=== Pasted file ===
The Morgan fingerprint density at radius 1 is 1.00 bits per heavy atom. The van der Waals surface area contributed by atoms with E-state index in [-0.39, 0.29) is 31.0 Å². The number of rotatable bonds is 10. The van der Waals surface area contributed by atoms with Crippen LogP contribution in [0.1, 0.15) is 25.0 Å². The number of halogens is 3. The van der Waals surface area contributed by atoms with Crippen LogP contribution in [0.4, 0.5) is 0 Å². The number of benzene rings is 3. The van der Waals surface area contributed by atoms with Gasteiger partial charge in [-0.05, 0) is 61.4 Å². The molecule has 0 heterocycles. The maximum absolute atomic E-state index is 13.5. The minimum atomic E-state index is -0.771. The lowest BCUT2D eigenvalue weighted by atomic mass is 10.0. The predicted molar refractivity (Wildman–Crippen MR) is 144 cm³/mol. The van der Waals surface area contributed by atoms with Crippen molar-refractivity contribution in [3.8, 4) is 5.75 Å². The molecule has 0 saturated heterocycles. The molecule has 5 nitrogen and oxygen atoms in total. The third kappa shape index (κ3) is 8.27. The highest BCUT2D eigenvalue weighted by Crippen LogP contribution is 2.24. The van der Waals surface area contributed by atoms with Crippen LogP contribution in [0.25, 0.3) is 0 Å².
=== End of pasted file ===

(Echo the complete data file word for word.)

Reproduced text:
The Morgan fingerprint density at radius 1 is 1.00 bits per heavy atom. The van der Waals surface area contributed by atoms with E-state index in [-0.39, 0.29) is 31.0 Å². The number of rotatable bonds is 10. The van der Waals surface area contributed by atoms with Crippen LogP contribution in [0.1, 0.15) is 25.0 Å². The number of halogens is 3. The van der Waals surface area contributed by atoms with Crippen LogP contribution in [0.4, 0.5) is 0 Å². The number of benzene rings is 3. The van der Waals surface area contributed by atoms with Gasteiger partial charge in [-0.05, 0) is 61.4 Å². The molecule has 0 heterocycles. The maximum absolute atomic E-state index is 13.5. The minimum atomic E-state index is -0.771. The lowest BCUT2D eigenvalue weighted by atomic mass is 10.0. The predicted molar refractivity (Wildman–Crippen MR) is 144 cm³/mol. The van der Waals surface area contributed by atoms with Crippen molar-refractivity contribution in [3.8, 4) is 5.75 Å². The molecule has 0 saturated heterocycles. The molecule has 5 nitrogen and oxygen atoms in total. The third kappa shape index (κ3) is 8.27. The highest BCUT2D eigenvalue weighted by Crippen LogP contribution is 2.24. The van der Waals surface area contributed by atoms with Crippen LogP contribution in [0.25, 0.3) is 0 Å².